John Joseph Evers (July 21, 1881 – March 28, 1947) was an American professional baseball second baseman and manager. He played in Major League Baseball (MLB) from 1902 through 1917 for the Chicago Cubs, Boston Braves, and Philadelphia Phillies. He also appeared in one game apiece for the Chicago White Sox and Braves while coaching them in 1922 and 1929, respectively.

Evers was born in Troy, New York. After playing for the local minor league baseball team for one season, Frank Selee, manager of the Cubs, purchased Evers's contract and soon made him his starting second baseman. Evers helped lead the Cubs to four National League pennants, including two World Series championships. The Cubs traded Evers to the Braves in 1914; that season, Evers led the Braves to victory in the World Series, and was named the league's Most Valuable Player. Evers continued to play for the Braves and Phillies through 1917. He then became a coach, scout, manager, and general manager in his later career.

Known as one of the smartest ballplayers in MLB, Evers also had a surly temper that he took out on umpires. Evers was a part of a great double-play combination with Joe Tinker and Frank Chance, which was immortalized as "Tinker-to-Evers-to-Chance" in the poem "Baseball's Sad Lexicon". Evers was elected to the Baseball Hall of Fame by the Veterans Committee in 1946.

List of Chicago Cubs managers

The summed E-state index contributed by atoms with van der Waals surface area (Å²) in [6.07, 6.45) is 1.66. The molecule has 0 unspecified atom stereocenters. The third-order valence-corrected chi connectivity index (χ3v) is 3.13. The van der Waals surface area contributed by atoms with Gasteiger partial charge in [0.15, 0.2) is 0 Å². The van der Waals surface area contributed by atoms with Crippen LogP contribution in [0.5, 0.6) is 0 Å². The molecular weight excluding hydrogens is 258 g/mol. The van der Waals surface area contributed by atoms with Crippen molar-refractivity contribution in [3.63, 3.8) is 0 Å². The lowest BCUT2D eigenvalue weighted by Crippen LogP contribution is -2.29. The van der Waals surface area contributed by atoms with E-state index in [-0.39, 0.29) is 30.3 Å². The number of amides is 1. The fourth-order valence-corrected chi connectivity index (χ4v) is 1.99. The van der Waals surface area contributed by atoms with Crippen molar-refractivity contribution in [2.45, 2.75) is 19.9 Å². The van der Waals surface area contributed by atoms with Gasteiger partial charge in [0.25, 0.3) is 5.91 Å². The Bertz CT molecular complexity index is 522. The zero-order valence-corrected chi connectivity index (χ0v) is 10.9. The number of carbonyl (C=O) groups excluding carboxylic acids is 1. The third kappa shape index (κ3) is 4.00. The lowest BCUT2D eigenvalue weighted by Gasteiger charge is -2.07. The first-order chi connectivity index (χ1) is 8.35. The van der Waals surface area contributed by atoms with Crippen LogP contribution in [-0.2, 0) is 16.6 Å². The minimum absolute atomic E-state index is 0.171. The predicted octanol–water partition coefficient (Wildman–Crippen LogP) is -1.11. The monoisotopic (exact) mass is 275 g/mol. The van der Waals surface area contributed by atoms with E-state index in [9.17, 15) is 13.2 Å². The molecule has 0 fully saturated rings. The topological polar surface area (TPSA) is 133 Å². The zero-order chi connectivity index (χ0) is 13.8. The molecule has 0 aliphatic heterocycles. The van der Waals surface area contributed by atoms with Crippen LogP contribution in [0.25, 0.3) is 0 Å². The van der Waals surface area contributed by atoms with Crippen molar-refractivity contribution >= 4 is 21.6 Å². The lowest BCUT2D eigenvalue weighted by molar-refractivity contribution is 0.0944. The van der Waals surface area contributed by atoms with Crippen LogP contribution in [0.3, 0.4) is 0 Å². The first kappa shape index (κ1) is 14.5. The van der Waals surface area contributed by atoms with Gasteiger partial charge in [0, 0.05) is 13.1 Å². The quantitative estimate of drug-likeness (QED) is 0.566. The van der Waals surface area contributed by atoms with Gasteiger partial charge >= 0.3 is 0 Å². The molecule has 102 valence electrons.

The Chicago Cubs are a Major League Baseball team that plays in the National League (NL) Central Division. Since their inception as the White Stockings in 1876, the Cubs have employed 60 managers. The duties of the team manager include team strategy and leadership on and off the field. The Cubs have had 13 general managers. The general manager controls player transactions, hiring and firing of the coaching staff, and negotiates with players and agents regarding contracts. The first person to officially hold the title of general manager for the Cubs was Charles Weber, who assumed the title in 1934. The franchise's first manager was Baseball Hall of Famer Albert Spalding, who helped the White Stockings become the first champions of the newly formed National League.After co-managing with Silver Flint during the 1879 Chicago White Stockings season, Hall of Famer Cap Anson began an 18-year managerial tenure in 1880, the longest in franchise history. Under Anson, the team won five more NL pennants — in 1880, 1881, 1882, 1885 and 1886—tying the 1885 World Series and losing the 1886 World Series in the process. Anson won 1,283 games as the White Stockings' manager, the most in franchise history. After taking over for Hall of Fame manager Frank Selee in 1905, Frank Chance — another Hall of Famer — managed the team through the 1912 season. During his tenure, the franchise won four more NL pennants in 1906, 1907, 1908, and 1910, winning its only two World Series titles in 1907 and 1908 until 2016 Chance's .664 career winning percentage is the highest of any Cubs manager. After Chance, from 1913 through 1960, the Cubs employed nineteen managers, nine of which were inducted into the Hall of Fame. During this period, the Cubs won six more NL pennants, including three under manager Charlie Grimm. Split between Grimm's two managerial stints in the 1930s and 1940s, plus a brief appearance as manager in 1960, Grimm accumulated 946 career wins, second-most in franchise history behind Anson.Owner P. K. Wrigley then began experimenting with the managerial position and in December 1960, announced that Cubs would not have only one manager for the coming season. Instead, the team implemented a new managerial system known as the "College of Coaches". The system was meant to blend ideas from several individuals instead of relying on one manager. During its first year, the team rotated four different managers into the role: Vedie Himsl, Harry Craft, El Tappe and Lou Klein. The next year, under the guidance of Tappe, Klein and Charlie Metro, the Cubs lost a franchise-record 103 games. Bob Kennedy managed the team for the next three seasons until Hall of Famer Leo Durocher assumed the managerial role for the 1966 season, effectively ending the five-year-long "College of Coaches" experiment. During his first season as manager, Durocher's Cubs tied the franchise's 103-game loss record set four years earlier by the "College"; however, he maintained a winning record for the rest of his seven-year tenure.In the last 37 seasons since Durocher, the Cubs have had 22 managers. Jim Frey and Don Zimmer led the team to the National League Championship Series (NLCS) in 1984 and 1989, respectively. In both of those seasons, the team's manager won a Manager of the Year Award. Jim Riggleman managed the team for five years from 1995 through 1999, earning the team's first and only wild card playoff spot in 1998. Dusty Baker's Cubs lost in the 2003 NLCS during the first year of a four-year managing tenure. Baker's successor, Lou Piniella, led the team to two consecutive National League Central Division titles during his first two years with the team and was awarded the 2008 Manager of the Year Award. On July 20, 2010, Piniella announced his intention to retire as manager of the Cubs following the end of the season. However, on August 22, 2010, Piniella announced he would resign after that day's game with the Atlanta Braves, citing family reasons. Third base coach Mike Quade would finish the rest of the season as manager. The Cubs' current general manager is Jed Hoyer, who replaced Jim Hendry.On November 7, 2013, the Cubs hired Rick Renteria as their new manager. He replaced Dale Sveum. He was fired on October 31, 2014 as the team prepared to hire Joe Maddon.